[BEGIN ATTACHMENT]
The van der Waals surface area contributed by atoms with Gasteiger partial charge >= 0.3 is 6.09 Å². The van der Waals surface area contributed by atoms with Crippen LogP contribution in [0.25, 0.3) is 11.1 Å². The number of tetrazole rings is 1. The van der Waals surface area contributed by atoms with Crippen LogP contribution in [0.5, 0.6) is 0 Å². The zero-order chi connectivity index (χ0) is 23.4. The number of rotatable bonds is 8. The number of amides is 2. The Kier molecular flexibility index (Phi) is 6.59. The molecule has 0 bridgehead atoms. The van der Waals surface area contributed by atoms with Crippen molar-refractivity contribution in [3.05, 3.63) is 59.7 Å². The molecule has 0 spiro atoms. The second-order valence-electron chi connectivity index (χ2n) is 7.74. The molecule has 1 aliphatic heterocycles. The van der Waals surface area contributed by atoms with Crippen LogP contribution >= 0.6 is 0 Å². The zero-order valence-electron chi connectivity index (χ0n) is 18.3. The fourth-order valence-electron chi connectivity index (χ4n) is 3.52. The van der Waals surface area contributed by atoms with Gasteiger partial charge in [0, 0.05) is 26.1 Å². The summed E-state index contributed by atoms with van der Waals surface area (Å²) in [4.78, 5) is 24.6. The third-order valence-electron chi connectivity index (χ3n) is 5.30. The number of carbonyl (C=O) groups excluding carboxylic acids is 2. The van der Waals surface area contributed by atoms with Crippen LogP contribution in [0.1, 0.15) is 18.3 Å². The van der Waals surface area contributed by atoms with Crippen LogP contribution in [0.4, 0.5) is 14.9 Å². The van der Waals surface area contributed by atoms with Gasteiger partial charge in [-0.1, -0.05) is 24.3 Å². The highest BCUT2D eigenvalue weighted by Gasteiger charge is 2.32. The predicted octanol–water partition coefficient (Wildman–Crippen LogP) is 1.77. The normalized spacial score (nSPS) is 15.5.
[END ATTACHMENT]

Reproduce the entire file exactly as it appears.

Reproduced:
The van der Waals surface area contributed by atoms with Gasteiger partial charge >= 0.3 is 6.09 Å². The van der Waals surface area contributed by atoms with Crippen LogP contribution in [0.25, 0.3) is 11.1 Å². The number of tetrazole rings is 1. The van der Waals surface area contributed by atoms with Crippen LogP contribution in [0.5, 0.6) is 0 Å². The zero-order chi connectivity index (χ0) is 23.4. The number of rotatable bonds is 8. The number of amides is 2. The Kier molecular flexibility index (Phi) is 6.59. The molecule has 0 bridgehead atoms. The van der Waals surface area contributed by atoms with Crippen molar-refractivity contribution in [3.05, 3.63) is 59.7 Å². The molecule has 0 spiro atoms. The second-order valence-electron chi connectivity index (χ2n) is 7.74. The molecule has 1 aliphatic heterocycles. The van der Waals surface area contributed by atoms with Crippen LogP contribution >= 0.6 is 0 Å². The zero-order valence-electron chi connectivity index (χ0n) is 18.3. The fourth-order valence-electron chi connectivity index (χ4n) is 3.52. The van der Waals surface area contributed by atoms with Gasteiger partial charge in [0, 0.05) is 26.1 Å². The summed E-state index contributed by atoms with van der Waals surface area (Å²) in [4.78, 5) is 24.6. The third-order valence-electron chi connectivity index (χ3n) is 5.30. The number of carbonyl (C=O) groups excluding carboxylic acids is 2. The van der Waals surface area contributed by atoms with Crippen LogP contribution in [0.1, 0.15) is 18.3 Å². The van der Waals surface area contributed by atoms with Crippen LogP contribution in [0.4, 0.5) is 14.9 Å². The van der Waals surface area contributed by atoms with Gasteiger partial charge in [-0.1, -0.05) is 24.3 Å². The highest BCUT2D eigenvalue weighted by Gasteiger charge is 2.32. The predicted octanol–water partition coefficient (Wildman–Crippen LogP) is 1.77. The normalized spacial score (nSPS) is 15.5.